AMC Theatres will reopen July 15. Will people show up?
AMC Theatres, the world’s largest cinema chain, will reopen most of its U.S. theaters on July 15, the Leawood, Kan.-based exhibitor said Thursday.
The company will open 450 of its more than 600 domestic locations as part of a phased return that will mark a major test for the health of the movie theater business after nearly four months of closures. Nearly all of AMC’s theaters will be open in time for the July 24 debut of Walt Disney Co.’s “Mulan,” the firm said.
The challenge, of course, is getting people comfortable enough to show up.
AMC Chief Executive Adam Aron said the company has worked for months on its four-phase plan for limited capacity and strict sanitation protocols that he hopes will make customers feel safe returning to theaters for the first time since mid-March. The chain hopes the steps will lead to a return of normal operations in time for the key holiday movie season.
At first, auditoriums will maintain up to 30% capacity and enable moviegoers to sit at a safe distance from one another, using its reserved seating system. The company is also investing millions of dollars in new sanitation equipment, including electrostatic sprayers, HEPA vacuums and upgraded MERV 13 ventilation filters, Aron said.
“These are all things designed with one thing in mind, make our theaters safe, and convince our guests that our theaters are safe,” Aron said in an interview. “Then they’ll feel much more comfortable going out.”
AMC’s announcement comes a day after Plano, Texas-based rival Cinemark said it will start reopening Friday, adding a long list of new measures that it hopes will counter risks of coronavirus outbreaks. Cinemark said it would stagger the reopening of its theaters across the country in four stages, starting with three locations in Dallas, and the remaining phases to take place between July 3 and July 17.
Amid the COVID-19 pandemic, federal guidelines will leave decisions about reopening businesses to the states. Cinema owners are hopeful they will be able to ramp up for at least part of the summer.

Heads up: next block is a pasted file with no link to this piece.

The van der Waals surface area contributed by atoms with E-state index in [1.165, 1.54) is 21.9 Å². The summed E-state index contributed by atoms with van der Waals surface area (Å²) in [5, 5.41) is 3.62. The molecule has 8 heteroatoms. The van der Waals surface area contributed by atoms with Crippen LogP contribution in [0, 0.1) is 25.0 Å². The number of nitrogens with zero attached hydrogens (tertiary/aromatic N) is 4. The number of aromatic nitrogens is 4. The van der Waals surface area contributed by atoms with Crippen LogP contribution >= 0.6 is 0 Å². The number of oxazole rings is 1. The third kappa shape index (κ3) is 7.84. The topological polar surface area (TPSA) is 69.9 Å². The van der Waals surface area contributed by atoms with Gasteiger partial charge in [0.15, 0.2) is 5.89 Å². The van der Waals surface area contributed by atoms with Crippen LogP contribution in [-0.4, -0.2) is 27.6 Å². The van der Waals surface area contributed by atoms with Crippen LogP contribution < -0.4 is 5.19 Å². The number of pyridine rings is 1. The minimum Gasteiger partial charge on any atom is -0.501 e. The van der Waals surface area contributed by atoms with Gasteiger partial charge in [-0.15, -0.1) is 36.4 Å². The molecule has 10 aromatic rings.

It remains unclear how eager people will be to return to theaters, especially in cities such as Los Angeles and New York, which have been hard-hit by the virus. Last week, Warner Bros. and other studios scrambled to adjust release schedules for their movies in hopes that customers will be more apt to return in late July. Warner Bros. delayed the release of Christopher Nolan’s “Tenet” by two weeks to July 31, and pushed “Wonder Woman 1984” out of the summer to Oct. 2.
Closures and delayed movie releases have been brutal for cinemas. AMC, owned by China’s Dalian Wanda Group, lost more than $2 billion in its most recent fiscal quarter. Already highly leveraged, the company in April raised $500 million in new debt to shore up its finances and ensure its survival while bringing in zero revenue. Before the debt raise, analysts speculated that AMC may have been forced to file for Chapter 11 bankruptcy protection.
For its reopening plan, AMC said it consulted with experts from Harvard University’s School of Public Health and the Clorox Co.
AMC’s auditoriums will be cleaned between each showtime, surfaces will be disinfected routinely, and hand sanitizer and hygienic wipes will be widely available at theaters, the company said. Its food service will operate with a limited menu at first to decrease the amount of time servers spend interacting with guests.
Employees will be required to wear face masks and get their temperatures checked before each shift. Whether guests will have to wear face coverings will depend on local public health guidelines. The company’s theaters will also sell masks at the box office for $1 each. “We wanted to keep the political controversy outside AMC,” Aron said, of the decision not to require masks across the board. “When I go to watch a movie on July 15, I will be wearing a mask.”
During the first phase of reopening, every other row of seats will be blocked off in non-recliner auditoriums. During phase two, AMC’s advance ticketing system will automatically block out one seat on either side of every party and the seats in the rows in front of and behind each party. In recliner auditoriums, which are already relatively spaced out, AMC’s ticketing algorithm will block out one seat on either side of every party.
AMC hopes to gradually increase the amount of seating it has available to 50% roughly by Labor Day weekend, depending on how the virus situation progresses. The company aims to be fully open with normal seating by late November.
“Hopefully by Thanksgiving, we’ll be back to normal operations,” Aron said. “But that’s a long time from now, and we’ll be watching local health conditions very carefully.”
Theaters should be able to operate profitably, even when limiting the number of tickets sold, exhibition executives say. Whereas the sports and live music businesses rely on packed houses, the vast majority of movie tickets go unsold each year. AMC sold 17% of its total capacity in 2019.
“It is a limitation, and maybe on a Saturday night at 7 o’clock, we’ll feel it,” Aron acknowledged. “The way our industry is going to recover back to financial health is if people go to a movie theater, enjoy a great movie on a big screen, and they feel safe. Then they’ll tell their friends to go out and see a movie.”
Inside the business of entertainment
The Wide Shot brings you news, analysis and insights on everything from streaming wars to production — and what it all means for the future.
You may occasionally receive promotional content from the Los Angeles Times.